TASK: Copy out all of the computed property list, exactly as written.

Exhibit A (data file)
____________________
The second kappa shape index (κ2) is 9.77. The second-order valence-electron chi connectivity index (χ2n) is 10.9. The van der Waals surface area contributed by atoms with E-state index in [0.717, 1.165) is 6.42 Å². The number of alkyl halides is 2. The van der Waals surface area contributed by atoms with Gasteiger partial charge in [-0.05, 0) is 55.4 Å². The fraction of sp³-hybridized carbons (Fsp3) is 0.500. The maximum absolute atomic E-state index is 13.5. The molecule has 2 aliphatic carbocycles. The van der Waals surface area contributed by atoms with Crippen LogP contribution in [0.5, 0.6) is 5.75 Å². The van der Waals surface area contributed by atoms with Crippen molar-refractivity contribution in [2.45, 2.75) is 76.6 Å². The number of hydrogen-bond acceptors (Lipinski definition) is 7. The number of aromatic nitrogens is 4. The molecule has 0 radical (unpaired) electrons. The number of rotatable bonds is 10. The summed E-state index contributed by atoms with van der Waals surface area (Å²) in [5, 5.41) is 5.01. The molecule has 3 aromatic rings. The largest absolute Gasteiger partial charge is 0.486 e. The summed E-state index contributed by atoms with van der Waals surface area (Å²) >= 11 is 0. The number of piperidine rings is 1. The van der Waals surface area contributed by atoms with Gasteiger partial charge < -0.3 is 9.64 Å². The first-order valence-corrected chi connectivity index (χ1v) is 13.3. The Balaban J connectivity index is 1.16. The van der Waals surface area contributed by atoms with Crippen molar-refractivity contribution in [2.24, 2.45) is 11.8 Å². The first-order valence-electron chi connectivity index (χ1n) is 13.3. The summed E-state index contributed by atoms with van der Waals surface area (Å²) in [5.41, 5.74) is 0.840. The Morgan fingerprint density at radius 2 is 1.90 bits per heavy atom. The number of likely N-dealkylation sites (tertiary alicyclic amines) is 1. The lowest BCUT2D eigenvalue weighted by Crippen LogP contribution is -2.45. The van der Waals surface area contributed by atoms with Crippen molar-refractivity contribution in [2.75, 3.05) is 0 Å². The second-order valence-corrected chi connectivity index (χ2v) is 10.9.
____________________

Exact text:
The second kappa shape index (κ2) is 9.77. The second-order valence-electron chi connectivity index (χ2n) is 10.9. The van der Waals surface area contributed by atoms with E-state index in [0.717, 1.165) is 6.42 Å². The number of alkyl halides is 2. The van der Waals surface area contributed by atoms with Gasteiger partial charge in [-0.05, 0) is 55.4 Å². The fraction of sp³-hybridized carbons (Fsp3) is 0.500. The maximum absolute atomic E-state index is 13.5. The molecule has 2 aliphatic carbocycles. The van der Waals surface area contributed by atoms with Crippen LogP contribution in [0.5, 0.6) is 5.75 Å². The van der Waals surface area contributed by atoms with Crippen molar-refractivity contribution in [2.45, 2.75) is 76.6 Å². The number of hydrogen-bond acceptors (Lipinski definition) is 7. The number of aromatic nitrogens is 4. The molecule has 0 radical (unpaired) electrons. The number of rotatable bonds is 10. The summed E-state index contributed by atoms with van der Waals surface area (Å²) in [5, 5.41) is 5.01. The molecule has 3 aromatic rings. The largest absolute Gasteiger partial charge is 0.486 e. The summed E-state index contributed by atoms with van der Waals surface area (Å²) >= 11 is 0. The number of piperidine rings is 1. The van der Waals surface area contributed by atoms with Gasteiger partial charge < -0.3 is 9.64 Å². The first-order valence-corrected chi connectivity index (χ1v) is 13.3. The Balaban J connectivity index is 1.16. The van der Waals surface area contributed by atoms with Crippen molar-refractivity contribution in [2.24, 2.45) is 11.8 Å². The first-order valence-electron chi connectivity index (χ1n) is 13.3. The summed E-state index contributed by atoms with van der Waals surface area (Å²) in [5.41, 5.74) is 0.840. The Morgan fingerprint density at radius 2 is 1.90 bits per heavy atom. The number of likely N-dealkylation sites (tertiary alicyclic amines) is 1. The lowest BCUT2D eigenvalue weighted by Crippen LogP contribution is -2.45. The van der Waals surface area contributed by atoms with Crippen molar-refractivity contribution in [2.75, 3.05) is 0 Å². The second-order valence-corrected chi connectivity index (χ2v) is 10.9.